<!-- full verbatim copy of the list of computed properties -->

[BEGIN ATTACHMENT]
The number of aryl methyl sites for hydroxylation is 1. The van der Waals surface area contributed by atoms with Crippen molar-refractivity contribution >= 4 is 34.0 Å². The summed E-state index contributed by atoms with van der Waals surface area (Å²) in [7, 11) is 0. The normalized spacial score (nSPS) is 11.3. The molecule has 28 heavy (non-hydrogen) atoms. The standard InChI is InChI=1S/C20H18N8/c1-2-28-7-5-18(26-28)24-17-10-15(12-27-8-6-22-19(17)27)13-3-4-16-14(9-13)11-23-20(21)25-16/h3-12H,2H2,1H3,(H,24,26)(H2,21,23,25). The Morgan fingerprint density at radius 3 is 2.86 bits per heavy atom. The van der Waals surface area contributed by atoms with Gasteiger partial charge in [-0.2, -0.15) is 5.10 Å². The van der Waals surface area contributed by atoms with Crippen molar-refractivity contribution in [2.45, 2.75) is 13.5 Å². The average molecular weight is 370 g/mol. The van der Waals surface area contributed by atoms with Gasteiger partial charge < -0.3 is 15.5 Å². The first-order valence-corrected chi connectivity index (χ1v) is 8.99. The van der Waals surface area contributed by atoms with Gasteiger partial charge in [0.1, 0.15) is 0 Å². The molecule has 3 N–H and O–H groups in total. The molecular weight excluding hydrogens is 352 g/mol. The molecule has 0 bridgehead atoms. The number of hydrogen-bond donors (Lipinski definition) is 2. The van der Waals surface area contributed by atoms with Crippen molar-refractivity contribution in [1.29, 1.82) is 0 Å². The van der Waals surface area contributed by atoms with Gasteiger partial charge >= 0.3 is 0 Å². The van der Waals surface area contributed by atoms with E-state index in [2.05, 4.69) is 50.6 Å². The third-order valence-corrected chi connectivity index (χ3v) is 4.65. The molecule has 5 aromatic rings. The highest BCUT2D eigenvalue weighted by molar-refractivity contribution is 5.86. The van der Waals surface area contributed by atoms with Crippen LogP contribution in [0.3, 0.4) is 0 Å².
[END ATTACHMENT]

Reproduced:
The number of aryl methyl sites for hydroxylation is 1. The van der Waals surface area contributed by atoms with Crippen molar-refractivity contribution >= 4 is 34.0 Å². The summed E-state index contributed by atoms with van der Waals surface area (Å²) in [7, 11) is 0. The normalized spacial score (nSPS) is 11.3. The molecule has 28 heavy (non-hydrogen) atoms. The standard InChI is InChI=1S/C20H18N8/c1-2-28-7-5-18(26-28)24-17-10-15(12-27-8-6-22-19(17)27)13-3-4-16-14(9-13)11-23-20(21)25-16/h3-12H,2H2,1H3,(H,24,26)(H2,21,23,25). The Morgan fingerprint density at radius 3 is 2.86 bits per heavy atom. The van der Waals surface area contributed by atoms with Gasteiger partial charge in [-0.2, -0.15) is 5.10 Å². The van der Waals surface area contributed by atoms with Crippen molar-refractivity contribution in [2.45, 2.75) is 13.5 Å². The average molecular weight is 370 g/mol. The van der Waals surface area contributed by atoms with Gasteiger partial charge < -0.3 is 15.5 Å². The first-order valence-corrected chi connectivity index (χ1v) is 8.99. The van der Waals surface area contributed by atoms with Gasteiger partial charge in [0.1, 0.15) is 0 Å². The molecule has 3 N–H and O–H groups in total. The molecular weight excluding hydrogens is 352 g/mol. The molecule has 0 bridgehead atoms. The number of hydrogen-bond donors (Lipinski definition) is 2. The van der Waals surface area contributed by atoms with Crippen molar-refractivity contribution in [1.29, 1.82) is 0 Å². The van der Waals surface area contributed by atoms with Gasteiger partial charge >= 0.3 is 0 Å². The van der Waals surface area contributed by atoms with E-state index in [2.05, 4.69) is 50.6 Å². The third-order valence-corrected chi connectivity index (χ3v) is 4.65. The molecule has 5 aromatic rings. The highest BCUT2D eigenvalue weighted by molar-refractivity contribution is 5.86. The van der Waals surface area contributed by atoms with Crippen LogP contribution in [0.3, 0.4) is 0 Å².